innovative strategy by deploying Christensen's
notion of a disruptive innovation. They argue
that innovation is context specific; it is
important for a firm to identify 'how' and
'where' to innovate; it should also be clear as to
the forms of innovation that go beyond its
strategic remit. Most disruptive innovations
happen when firms understand that often they
are making 'products that are too good, too
expensive, and too inconvenient for many
customers'. In such instances, firms may find
that they are not able to cater to a large portion
of the market. Offering a scaled-down version
of the product or service is the way that will
make it possible for them to disrupt either their
own business model or that of the competition.
Three important strategies offered here include
the following: make it possible for the customer
to do things beyond their ability; serve the
bottom of the pyramid; and expand the size of
the market. Through this process of selfdisruption, a firm may decide that its core
business is either not sustainable or cannot do
as much as its leadership would like it to do. In
these situations, it is important to quickly find
the 'next core business'. How should a firm go
about doing so?
Chris Zook comes up with a range of tools 'to
conduct an internal audit of possibilities' to
identify the emerging set of opportunities to
redefine or displace the core business in place.
This however will involve 'deep strategic
change' in the business model. Zook therefore
sets out the criteria under which a firm can
determine whether it needs to change. These
criteria include 'profit pools' which would be
expanding or shrinking, the problem of costing
its production process, and the sustainability,
if any, in its growth formula. When these
strategic indicators are not positive, it is time
to try something new. Zook therefore includes
the most important questions that a firm must
ask to evaluate its core business. These


Vilakshan, XIMB Journal of Management ; March, 2011

questions address problems related to 'core

customers', 'core differentiation', 'profit pools',
'core capabilities', and organizational culture.
If the firm decides to set up a new business that
will eventually be integrated or displace the core
business, it must start by doing three things:
identify 'undervalued business platforms',
generate new 'insights into customers', locate
'underexploited capabilities', and generate a
new approach to the business. Zook also sets
out the actual set of steps that a firm can follow
to set up a new business. This is a challenge that
most firms have to confront sooner or later in a
competitive environment.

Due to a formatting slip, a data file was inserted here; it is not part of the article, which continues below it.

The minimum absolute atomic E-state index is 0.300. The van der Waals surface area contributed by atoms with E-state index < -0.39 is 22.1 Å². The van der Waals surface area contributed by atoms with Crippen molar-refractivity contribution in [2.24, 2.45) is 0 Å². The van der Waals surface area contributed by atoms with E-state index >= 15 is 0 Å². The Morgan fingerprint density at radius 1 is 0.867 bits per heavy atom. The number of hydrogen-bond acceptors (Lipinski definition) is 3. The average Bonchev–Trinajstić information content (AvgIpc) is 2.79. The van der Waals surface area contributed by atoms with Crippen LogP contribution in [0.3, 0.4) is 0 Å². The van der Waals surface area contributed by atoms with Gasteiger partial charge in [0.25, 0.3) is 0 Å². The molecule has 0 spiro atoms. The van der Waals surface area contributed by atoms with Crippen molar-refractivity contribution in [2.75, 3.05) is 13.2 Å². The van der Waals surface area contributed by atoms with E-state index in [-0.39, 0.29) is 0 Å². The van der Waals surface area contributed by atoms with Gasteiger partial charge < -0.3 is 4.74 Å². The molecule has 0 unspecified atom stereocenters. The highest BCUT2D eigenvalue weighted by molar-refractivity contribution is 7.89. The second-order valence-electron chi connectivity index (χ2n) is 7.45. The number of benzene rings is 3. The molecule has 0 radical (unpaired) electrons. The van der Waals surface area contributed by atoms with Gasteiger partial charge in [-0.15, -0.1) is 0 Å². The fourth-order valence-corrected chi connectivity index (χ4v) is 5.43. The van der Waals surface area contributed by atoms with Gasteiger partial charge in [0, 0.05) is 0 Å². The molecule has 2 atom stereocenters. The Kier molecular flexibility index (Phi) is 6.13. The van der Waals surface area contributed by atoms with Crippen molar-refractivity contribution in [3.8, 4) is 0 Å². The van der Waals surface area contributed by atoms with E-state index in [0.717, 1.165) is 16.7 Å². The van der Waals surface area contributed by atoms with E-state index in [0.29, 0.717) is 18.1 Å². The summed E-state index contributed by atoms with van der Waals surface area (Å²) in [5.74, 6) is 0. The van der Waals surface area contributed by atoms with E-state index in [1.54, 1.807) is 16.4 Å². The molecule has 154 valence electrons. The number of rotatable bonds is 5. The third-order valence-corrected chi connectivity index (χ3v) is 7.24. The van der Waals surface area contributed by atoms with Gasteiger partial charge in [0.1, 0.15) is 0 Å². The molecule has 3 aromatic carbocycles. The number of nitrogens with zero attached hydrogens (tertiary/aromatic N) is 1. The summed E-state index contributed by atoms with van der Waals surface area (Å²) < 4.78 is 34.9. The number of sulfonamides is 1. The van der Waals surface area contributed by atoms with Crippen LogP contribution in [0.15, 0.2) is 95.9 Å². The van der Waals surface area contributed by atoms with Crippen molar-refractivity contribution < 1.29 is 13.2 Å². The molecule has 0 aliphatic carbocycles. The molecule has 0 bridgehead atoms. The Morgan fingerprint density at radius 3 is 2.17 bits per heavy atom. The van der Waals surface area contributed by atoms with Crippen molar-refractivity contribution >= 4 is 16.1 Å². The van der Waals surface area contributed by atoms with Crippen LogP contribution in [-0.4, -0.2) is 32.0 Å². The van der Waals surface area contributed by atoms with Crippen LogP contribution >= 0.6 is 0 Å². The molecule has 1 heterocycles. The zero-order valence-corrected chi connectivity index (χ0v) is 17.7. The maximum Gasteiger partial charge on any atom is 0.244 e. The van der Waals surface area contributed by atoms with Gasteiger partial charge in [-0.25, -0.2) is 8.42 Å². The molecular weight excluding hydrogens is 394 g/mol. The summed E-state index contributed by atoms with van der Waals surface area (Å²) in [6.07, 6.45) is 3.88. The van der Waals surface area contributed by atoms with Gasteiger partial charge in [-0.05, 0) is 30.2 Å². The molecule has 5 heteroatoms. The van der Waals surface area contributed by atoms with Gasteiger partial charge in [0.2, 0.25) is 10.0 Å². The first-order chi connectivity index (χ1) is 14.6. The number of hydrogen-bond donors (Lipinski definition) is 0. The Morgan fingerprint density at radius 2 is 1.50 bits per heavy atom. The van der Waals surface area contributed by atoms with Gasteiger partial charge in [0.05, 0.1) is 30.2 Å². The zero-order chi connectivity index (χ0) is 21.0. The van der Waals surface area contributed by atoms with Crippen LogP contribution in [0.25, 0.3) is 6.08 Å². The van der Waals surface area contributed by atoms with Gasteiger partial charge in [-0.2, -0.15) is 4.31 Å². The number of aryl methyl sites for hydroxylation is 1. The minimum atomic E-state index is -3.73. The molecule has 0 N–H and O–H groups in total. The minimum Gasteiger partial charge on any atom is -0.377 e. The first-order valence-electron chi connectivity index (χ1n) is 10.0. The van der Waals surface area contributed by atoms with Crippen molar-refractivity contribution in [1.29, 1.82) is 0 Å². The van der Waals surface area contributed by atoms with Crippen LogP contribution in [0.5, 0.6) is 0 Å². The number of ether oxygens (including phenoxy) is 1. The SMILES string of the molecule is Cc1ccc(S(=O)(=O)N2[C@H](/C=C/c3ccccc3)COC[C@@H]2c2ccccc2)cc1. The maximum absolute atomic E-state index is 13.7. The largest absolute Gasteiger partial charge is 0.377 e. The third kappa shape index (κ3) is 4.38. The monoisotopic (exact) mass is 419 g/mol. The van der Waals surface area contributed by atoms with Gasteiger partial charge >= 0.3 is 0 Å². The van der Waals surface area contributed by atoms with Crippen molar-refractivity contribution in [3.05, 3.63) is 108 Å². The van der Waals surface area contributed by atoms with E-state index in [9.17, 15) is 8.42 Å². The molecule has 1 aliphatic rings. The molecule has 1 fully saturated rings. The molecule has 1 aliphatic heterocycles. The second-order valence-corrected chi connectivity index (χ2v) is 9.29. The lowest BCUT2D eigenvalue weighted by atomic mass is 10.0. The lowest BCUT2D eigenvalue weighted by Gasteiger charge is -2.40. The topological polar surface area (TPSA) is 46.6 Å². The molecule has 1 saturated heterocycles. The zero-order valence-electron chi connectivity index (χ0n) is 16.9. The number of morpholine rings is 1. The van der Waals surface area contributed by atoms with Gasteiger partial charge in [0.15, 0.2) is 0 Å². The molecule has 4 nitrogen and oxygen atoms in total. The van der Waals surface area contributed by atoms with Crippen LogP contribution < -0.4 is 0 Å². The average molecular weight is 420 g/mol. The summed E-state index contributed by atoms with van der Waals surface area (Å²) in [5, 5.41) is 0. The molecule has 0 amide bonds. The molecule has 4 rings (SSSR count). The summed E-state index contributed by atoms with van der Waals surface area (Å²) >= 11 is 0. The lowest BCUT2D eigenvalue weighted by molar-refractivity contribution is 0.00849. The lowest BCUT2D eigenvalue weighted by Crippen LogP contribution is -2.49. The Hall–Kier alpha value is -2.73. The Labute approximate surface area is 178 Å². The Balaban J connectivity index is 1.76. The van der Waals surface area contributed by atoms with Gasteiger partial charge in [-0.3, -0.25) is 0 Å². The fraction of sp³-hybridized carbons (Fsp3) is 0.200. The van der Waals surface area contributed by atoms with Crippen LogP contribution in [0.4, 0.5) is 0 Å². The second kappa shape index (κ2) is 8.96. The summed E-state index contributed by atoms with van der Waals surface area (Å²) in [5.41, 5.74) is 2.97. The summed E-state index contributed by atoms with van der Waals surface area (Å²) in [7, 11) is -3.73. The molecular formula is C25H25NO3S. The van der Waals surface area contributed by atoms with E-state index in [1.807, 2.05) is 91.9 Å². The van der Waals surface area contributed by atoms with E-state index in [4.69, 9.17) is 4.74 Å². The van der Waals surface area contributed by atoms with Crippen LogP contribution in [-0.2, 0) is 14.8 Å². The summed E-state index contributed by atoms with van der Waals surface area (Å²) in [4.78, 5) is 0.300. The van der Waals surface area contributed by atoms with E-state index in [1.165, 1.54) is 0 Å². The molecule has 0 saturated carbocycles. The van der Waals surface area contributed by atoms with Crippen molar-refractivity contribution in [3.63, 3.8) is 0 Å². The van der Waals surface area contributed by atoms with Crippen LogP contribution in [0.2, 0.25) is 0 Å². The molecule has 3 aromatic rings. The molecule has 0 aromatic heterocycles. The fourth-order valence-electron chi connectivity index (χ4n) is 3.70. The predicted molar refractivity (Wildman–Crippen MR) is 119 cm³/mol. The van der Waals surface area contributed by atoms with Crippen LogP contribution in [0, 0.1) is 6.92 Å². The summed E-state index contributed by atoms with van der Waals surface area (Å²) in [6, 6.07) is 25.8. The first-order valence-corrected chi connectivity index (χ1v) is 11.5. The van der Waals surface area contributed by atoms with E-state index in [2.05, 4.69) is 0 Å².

And, finally, Rosabeth Kanter, who works in the

area of change management, picks up the
challenges involved in managing change
effectively since the relentlessness of change in
the external world is going to make most
business models obsolete by rendering their
fundamental assumptions about the business,
its customers, the organization, and the
economy invalid. What must firms do to bring
about systemic change given that they are
situated in communities? Kanter argues that the
way forward is through 'private-public
partnerships'. She enumerates the six features
that successful partnerships share in common

along with case studies of 'vanguard companies'

like IBM and Bell Atlantic to make a strong case
for change which, in addition to giving firms
an opportunity to participate in corporate social
responsibility initiatives, will also make it
possible for them to apply innovative
approaches to social entrepreneurship and
community building through projects like
'inner-city development' and in reforming
welfare through 'welfare-to-work' programs,
etc. Firms which would like to make such
contributions however must have 'a clear
business agenda' and have 'strong partners' who
are willing to collaborate in order to make a
genuine difference to the communities to which
they belong or to which they would like to
contribute. Kanter concludes by stating that the
task for community-minded businesses is to
work 'in partnership with government and nonprofits.' It is also important for businesses 'to
go beyond the traditional models to tackle the
much tougher task of innovation'. Business
model innovation then is not just a way of
putting the elements of a business model
together for a firm to be profitable; it is a way
of 'cognizing' what is at stake in a socioeconomic endeavor that is represented by a firm
and understanding the conditions and
circumstances under which it may have to
correct course if necessary.